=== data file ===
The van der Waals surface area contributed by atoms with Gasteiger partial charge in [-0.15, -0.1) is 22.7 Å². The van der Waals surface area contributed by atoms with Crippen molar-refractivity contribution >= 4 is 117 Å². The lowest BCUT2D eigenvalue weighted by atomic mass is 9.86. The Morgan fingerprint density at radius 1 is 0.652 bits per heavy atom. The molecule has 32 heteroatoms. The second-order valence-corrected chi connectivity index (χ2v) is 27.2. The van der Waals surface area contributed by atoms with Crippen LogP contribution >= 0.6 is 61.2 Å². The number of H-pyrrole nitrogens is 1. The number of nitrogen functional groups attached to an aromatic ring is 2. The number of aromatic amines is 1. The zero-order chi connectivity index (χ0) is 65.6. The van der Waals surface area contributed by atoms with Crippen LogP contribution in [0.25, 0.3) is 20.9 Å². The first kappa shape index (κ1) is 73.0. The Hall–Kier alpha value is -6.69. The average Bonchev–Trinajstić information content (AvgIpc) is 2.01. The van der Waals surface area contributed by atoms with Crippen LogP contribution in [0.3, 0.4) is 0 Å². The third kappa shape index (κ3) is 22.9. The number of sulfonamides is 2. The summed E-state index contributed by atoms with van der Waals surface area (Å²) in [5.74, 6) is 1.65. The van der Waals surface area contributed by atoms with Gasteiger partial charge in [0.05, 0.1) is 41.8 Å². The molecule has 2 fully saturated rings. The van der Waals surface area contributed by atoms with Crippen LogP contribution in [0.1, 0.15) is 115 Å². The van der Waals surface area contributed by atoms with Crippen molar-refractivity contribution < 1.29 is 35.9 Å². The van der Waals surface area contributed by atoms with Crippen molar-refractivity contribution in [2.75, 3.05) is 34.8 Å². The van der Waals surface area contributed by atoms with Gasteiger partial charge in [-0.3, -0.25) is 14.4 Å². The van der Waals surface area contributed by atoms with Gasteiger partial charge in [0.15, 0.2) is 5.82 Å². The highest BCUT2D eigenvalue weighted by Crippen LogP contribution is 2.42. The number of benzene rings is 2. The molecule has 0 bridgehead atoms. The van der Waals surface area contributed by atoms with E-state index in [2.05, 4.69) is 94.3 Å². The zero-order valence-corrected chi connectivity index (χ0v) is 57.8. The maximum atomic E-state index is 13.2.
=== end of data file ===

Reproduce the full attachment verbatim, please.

The van der Waals surface area contributed by atoms with Gasteiger partial charge in [-0.15, -0.1) is 22.7 Å². The van der Waals surface area contributed by atoms with Crippen molar-refractivity contribution >= 4 is 117 Å². The lowest BCUT2D eigenvalue weighted by atomic mass is 9.86. The Morgan fingerprint density at radius 1 is 0.652 bits per heavy atom. The molecule has 32 heteroatoms. The second-order valence-corrected chi connectivity index (χ2v) is 27.2. The van der Waals surface area contributed by atoms with Crippen LogP contribution >= 0.6 is 61.2 Å². The number of H-pyrrole nitrogens is 1. The number of nitrogen functional groups attached to an aromatic ring is 2. The number of aromatic amines is 1. The zero-order chi connectivity index (χ0) is 65.6. The van der Waals surface area contributed by atoms with Crippen LogP contribution in [0.25, 0.3) is 20.9 Å². The first kappa shape index (κ1) is 73.0. The Hall–Kier alpha value is -6.69. The average Bonchev–Trinajstić information content (AvgIpc) is 2.01. The van der Waals surface area contributed by atoms with Crippen LogP contribution in [0.3, 0.4) is 0 Å². The third kappa shape index (κ3) is 22.9. The number of sulfonamides is 2. The summed E-state index contributed by atoms with van der Waals surface area (Å²) in [5.74, 6) is 1.65. The van der Waals surface area contributed by atoms with Gasteiger partial charge in [0.05, 0.1) is 41.8 Å². The molecule has 2 fully saturated rings. The van der Waals surface area contributed by atoms with Crippen LogP contribution in [0.1, 0.15) is 115 Å². The van der Waals surface area contributed by atoms with Crippen molar-refractivity contribution < 1.29 is 35.9 Å². The van der Waals surface area contributed by atoms with Crippen molar-refractivity contribution in [2.75, 3.05) is 34.8 Å². The van der Waals surface area contributed by atoms with Gasteiger partial charge in [-0.3, -0.25) is 14.4 Å². The van der Waals surface area contributed by atoms with Gasteiger partial charge in [0.15, 0.2) is 5.82 Å². The highest BCUT2D eigenvalue weighted by Crippen LogP contribution is 2.42. The number of benzene rings is 2. The molecule has 0 bridgehead atoms. The van der Waals surface area contributed by atoms with E-state index in [2.05, 4.69) is 94.3 Å². The zero-order valence-corrected chi connectivity index (χ0v) is 57.8. The maximum atomic E-state index is 13.2.